Russian troops 'using dishwashers and fridges parts to repair failing equipment'
Russian troops are being forced to use computer chips from dishwashers and refrigerators in military equipment like tanks due to sanctions, US officials have claimed.
Commerce Secretary Gina Raimondo spoke at a Senate hearing on Wednesday and told of reports from Ukrainians, who when they discovered Russian military equipment on the ground, found it was filled with semiconductors that had been taken out of dishwashers and refrigerators.
U.S. technology exports to Russia had fallen by nearly 70 per cent since sanctions began in late February, said Raimondo, whose department oversees the export controls that form a big part of the sanctions package.
She said three dozen other countries had adopted similar export bans, which also applied to Belarus.
In response to a question from Sen. Jeanne Shaheen, D-N.H., about the impact of the export controls, she said: “Our approach was to deny Russia technology - technology that would cripple their ability to continue a military operation.
“And that is exactly what we are doing.”
Semiconductors, which were also known as computer chips, were the brains that operated most modern electronics - from appliances to fighter jets.
Russia historically relies on imports from Asian and Western companies, and manufacturers few of its own.
Ukrainian officials who told the secretary of how when they had opened up captured Russian tanks, they had found parts from refrigerators and commercial and industrial machinery.
The parts had appeared to be making up for other unavailable components, Commerce Department spokeswoman Robyn Patterson said.
The number of U.S. shipments to Russia of items which were subject to the new rules, such as semiconductors, telecommunications equipment, lasers, avionics and maritime technology, had decreased 85 per cent.
Patterson said their value had decreased 97 per cent when compared to the same time period in 2021.
Raimondo went on in the senate to point to recent reports of two Russian tank manufacturers having had to idle production, due to a lack of components.
These reports had also been previously highlighted by The White House, which said that Uralvagonzavod Corporation and Chelyabinsk Tractor Plant have halted production.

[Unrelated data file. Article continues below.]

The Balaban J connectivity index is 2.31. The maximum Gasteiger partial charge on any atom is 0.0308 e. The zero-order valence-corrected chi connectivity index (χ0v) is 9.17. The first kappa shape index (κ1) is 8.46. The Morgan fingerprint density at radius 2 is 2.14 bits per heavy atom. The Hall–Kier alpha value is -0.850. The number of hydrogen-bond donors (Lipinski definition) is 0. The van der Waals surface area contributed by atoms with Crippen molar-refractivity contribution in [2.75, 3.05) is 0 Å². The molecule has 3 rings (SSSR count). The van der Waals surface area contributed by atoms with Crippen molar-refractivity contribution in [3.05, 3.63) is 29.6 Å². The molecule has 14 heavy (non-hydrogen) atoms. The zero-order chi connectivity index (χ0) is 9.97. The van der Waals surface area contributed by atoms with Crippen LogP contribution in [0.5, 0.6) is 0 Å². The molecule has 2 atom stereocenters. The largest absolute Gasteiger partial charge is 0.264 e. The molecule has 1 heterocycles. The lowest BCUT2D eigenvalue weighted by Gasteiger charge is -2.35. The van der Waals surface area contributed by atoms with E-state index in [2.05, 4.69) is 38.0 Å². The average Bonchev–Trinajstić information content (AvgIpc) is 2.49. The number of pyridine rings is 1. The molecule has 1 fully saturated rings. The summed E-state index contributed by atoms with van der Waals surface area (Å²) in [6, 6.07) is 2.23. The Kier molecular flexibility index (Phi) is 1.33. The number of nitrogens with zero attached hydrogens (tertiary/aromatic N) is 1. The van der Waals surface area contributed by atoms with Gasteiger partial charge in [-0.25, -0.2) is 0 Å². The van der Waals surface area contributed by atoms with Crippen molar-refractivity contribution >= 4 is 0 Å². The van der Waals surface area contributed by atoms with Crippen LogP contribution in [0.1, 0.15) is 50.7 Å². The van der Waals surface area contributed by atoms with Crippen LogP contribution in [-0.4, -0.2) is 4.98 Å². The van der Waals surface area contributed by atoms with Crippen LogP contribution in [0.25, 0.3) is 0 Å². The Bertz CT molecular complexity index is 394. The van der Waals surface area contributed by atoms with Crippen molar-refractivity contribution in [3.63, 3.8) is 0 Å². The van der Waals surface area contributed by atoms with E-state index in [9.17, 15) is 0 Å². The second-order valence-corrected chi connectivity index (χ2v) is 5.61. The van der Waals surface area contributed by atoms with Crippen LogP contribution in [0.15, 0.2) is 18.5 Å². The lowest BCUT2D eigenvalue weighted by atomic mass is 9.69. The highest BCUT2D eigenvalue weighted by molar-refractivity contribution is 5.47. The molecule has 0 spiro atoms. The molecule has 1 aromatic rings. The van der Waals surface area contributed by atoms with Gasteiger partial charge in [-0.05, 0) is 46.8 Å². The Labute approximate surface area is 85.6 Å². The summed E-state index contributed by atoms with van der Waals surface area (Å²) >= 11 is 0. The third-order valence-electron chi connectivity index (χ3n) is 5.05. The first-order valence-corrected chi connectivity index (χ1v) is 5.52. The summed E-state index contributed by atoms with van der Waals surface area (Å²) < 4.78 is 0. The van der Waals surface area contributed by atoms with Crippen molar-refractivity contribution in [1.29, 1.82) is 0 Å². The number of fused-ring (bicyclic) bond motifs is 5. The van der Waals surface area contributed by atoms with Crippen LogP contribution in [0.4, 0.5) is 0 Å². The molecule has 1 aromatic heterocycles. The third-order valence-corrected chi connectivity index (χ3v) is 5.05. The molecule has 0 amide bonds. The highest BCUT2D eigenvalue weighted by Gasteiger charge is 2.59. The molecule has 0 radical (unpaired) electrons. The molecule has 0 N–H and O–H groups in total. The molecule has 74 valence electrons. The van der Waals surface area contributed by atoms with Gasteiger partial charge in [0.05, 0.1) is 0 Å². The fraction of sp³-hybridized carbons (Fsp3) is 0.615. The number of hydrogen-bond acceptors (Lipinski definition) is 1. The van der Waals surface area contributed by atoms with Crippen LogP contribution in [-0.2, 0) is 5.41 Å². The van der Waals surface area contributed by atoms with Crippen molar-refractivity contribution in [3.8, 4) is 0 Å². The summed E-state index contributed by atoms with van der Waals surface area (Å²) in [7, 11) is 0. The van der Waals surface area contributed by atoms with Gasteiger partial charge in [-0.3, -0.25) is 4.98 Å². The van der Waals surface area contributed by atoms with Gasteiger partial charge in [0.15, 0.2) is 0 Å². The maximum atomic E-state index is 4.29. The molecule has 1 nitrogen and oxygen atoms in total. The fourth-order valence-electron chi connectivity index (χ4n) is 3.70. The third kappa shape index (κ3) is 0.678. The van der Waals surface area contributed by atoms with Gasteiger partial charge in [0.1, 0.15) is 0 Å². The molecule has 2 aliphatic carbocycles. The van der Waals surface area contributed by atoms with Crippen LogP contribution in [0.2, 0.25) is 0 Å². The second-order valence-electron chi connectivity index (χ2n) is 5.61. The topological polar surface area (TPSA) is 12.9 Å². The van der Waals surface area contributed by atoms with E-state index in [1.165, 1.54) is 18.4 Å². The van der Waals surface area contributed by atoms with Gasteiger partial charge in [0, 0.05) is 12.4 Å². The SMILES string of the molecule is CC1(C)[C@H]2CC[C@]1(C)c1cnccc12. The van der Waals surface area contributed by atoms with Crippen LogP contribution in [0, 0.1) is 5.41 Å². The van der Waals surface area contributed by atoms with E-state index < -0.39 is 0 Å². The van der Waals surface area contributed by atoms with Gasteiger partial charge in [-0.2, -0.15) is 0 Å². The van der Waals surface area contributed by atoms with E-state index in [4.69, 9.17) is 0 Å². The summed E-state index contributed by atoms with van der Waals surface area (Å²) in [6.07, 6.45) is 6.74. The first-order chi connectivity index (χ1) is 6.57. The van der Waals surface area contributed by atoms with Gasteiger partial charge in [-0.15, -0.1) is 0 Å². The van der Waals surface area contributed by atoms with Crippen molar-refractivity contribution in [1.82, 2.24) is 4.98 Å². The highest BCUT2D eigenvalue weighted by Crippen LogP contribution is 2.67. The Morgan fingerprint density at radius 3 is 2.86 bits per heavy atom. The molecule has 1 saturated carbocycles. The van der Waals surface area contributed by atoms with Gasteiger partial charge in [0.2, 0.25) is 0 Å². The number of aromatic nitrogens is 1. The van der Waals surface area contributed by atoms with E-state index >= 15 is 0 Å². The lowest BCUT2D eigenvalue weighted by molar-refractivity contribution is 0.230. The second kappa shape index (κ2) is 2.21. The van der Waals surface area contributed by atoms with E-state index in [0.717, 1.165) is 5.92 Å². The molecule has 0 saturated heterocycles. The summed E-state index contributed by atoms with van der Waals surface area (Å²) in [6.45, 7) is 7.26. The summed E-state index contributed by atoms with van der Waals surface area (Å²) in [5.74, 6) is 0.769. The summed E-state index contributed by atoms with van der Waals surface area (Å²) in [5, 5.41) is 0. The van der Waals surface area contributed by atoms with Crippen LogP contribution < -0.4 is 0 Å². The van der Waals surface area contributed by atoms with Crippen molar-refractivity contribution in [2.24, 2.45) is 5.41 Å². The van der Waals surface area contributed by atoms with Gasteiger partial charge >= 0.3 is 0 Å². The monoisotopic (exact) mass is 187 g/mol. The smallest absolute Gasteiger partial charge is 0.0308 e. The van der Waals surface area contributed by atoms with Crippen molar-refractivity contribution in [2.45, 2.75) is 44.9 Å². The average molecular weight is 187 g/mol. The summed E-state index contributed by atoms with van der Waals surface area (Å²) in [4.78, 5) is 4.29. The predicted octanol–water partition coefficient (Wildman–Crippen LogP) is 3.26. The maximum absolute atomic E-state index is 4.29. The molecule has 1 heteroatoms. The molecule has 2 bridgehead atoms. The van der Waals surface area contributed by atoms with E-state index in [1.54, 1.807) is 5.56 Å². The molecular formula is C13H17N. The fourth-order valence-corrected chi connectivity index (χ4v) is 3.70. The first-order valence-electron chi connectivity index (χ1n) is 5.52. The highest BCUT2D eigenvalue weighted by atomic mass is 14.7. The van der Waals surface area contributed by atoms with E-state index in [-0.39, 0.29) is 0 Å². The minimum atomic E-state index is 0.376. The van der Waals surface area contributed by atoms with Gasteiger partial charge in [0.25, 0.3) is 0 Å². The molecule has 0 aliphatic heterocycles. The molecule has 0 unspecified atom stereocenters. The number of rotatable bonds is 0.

The world’s biggest computer chip companies started to cut off deliveries to Russia after the US-led restrictions kicked in, in late February.
Russia had already faced restricted sales from the US and other Western nations, of chips and other electronic components specifically designed for military use.
This kind of sale required a government license to proceed, even before Russia’s recent invasion of Ukraine.
These restrictions were further tightened by the new rules, which also saw the blocking of the sale of most dual-use chips, which have both military and commercial applications, to nonmilitary users in Russia.
This included those in high-tech industries.
According to the Biden administration, the ban would cut off more than half of Russia’s high-tech imports and kneecap the country’s ability to diversify its economy and support its military.
The US is also requiring companies worldwide to abide by the rules and block such sales to Russia if they use U.S. manufacturing equipment or software to produce chips - a novel move that the US has only used once before, against China’s Huawei.
A majority of chip factories around the world use software or equipment designed in the United States, analysts say.
Russia’s military has long relied on western electronics, previous research has shown.
Investigators from the London-based Conflict Armament Research (CAR) group, who dissected military drones shot down over Ukraine in recent years, found they were full of Western electronics and components.